Regular viewers may recall previous mentions of the influence my older brother (actually, my only brother, if we’re excluding Brothers from Another Mother) had on my musical inclinations as we grew up.
They may even recall that he has been living overseas for the past few years, and it wasn’t even for tax reasons (as far as I know).
Well, now he’s back, Back, BACK! (obligatory Smash Hits reference, there) in the UK and this weekend I have the pleasure of helping him collect all of his wordly possessions from a lock-up and move them to his new home.
Not my preferred way of spending a Bank Holiday weekend, I must admit, but I owe him one, as when I moved from the sleepy backwaters of Cheltenham up to That London, he hired a van, drove from Nottingham and collected me and all of my crap and delivered us to my old shared flat.
Brotherly love, eh? Can’t beat it.
And there’s even a sweetener for me. Now he’s back in the UK, we had been trying to sort out a good weekend to spend with the ‘Rents, if for no other good reason than to mark Dad’s 78th birthday, which fell a couple of weeks ago.
Here’s how that conversation went:
Bruv: So I’ll hire a van and I’ll either drive down to London to pick you up or drop you back.
Me: You really don’t need to do that.
Bruv: Yeh I do, how else are you going to get it all home?
Me: Get all what home?
Bruv: My vinyl.
A light-bulb pings open above my head. Unlike me, my brother has never sold, lost, lent or traded his vinyl, but it has been in storage for years, partly because he was living overseas, mostly because he hasn’t had a turntable for about thirty years.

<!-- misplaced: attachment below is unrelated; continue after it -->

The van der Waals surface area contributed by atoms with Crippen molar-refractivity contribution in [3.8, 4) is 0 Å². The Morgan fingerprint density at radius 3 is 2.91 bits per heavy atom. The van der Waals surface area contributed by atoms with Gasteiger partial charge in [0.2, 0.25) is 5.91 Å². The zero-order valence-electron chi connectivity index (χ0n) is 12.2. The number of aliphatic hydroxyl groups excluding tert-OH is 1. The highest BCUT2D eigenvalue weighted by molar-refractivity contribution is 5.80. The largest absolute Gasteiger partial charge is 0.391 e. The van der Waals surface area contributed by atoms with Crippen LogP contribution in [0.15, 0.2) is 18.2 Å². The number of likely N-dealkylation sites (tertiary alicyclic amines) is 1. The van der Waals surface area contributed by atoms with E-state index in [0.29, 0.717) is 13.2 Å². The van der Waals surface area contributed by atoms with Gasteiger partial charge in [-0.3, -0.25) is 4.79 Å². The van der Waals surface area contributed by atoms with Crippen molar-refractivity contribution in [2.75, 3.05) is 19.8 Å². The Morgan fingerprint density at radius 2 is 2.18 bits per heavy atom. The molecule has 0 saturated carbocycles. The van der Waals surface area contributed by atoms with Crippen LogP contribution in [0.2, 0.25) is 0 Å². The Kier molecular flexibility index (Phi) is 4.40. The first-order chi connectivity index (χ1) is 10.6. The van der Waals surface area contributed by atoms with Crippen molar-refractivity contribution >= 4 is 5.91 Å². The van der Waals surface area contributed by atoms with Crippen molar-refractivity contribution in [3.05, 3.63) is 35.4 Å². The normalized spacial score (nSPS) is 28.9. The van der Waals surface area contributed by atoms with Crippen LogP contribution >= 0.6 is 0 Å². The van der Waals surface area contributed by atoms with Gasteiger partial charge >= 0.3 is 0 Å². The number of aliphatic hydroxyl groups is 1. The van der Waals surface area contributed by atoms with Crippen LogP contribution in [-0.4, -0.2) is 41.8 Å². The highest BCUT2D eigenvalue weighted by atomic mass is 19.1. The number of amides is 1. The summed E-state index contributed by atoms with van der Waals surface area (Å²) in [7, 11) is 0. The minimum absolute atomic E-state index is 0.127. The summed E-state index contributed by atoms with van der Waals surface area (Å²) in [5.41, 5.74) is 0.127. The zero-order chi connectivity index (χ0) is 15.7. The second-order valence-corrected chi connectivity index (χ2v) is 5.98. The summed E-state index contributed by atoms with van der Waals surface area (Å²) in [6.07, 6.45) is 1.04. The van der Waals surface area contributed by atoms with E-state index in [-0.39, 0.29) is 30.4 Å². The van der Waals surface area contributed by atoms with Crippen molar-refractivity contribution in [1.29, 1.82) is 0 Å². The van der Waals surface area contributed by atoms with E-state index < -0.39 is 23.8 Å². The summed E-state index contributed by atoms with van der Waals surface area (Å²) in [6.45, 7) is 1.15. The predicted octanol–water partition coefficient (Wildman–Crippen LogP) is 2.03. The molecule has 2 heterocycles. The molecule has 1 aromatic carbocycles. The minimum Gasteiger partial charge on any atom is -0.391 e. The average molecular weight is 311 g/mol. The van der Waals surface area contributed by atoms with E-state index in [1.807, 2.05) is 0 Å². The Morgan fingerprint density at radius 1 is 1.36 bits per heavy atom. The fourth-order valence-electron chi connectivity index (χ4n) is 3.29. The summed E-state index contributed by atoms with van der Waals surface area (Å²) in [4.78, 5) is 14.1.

What I’m saying is this: expect a series very soon where I go through his record collection.
What I’m also saying is this: anyone else whose vinyl I have been looking after for the past six years, and who has been promising for over a year to come and collect it, you need to up your game. I’m running out of room.
Anyway, whilst the news that I’m about to take on the responsibility of caring for my brother’s record collection obviously fills me with delight, there is a slight downside.
For just the day before our conversation, I had bought today’s record, which I’m pretty sure he owns too.
The Men They Couldn’t Hang get a bad rep, generally described as “not as good as the Pogues”.
It’s an unfair comparison, firstly because very few bands are as good as The Pogues were in their absolute pomp, and secondly because they’re more anarcho-politico-folk-punk (have I just invented a new genre?) than The Pogues ever were.
A fairer comparison would be The Pogues meets Chumbawamba, although that makes them sound absolutely awful, which they most definitely are not.
Here’s the evidence:
I’d direct you to the last of those tunes, which is an absolute belter in my book. Although as the song talks about 18th Century riots in Wales (“From the smokey stacks of Merthyr, to the hills of Ebbw Vale….on a hill in Brecon is Crawshay’s ruined house…”) my connections with the green and pleasant land may colour my judgement somewhat.
The Crawshay in question is Crawshay Bailey, an English industrialist and staunch trade union opponent. You can look him up if you so choose.
Anyway, achy-armed will be back with some more soon.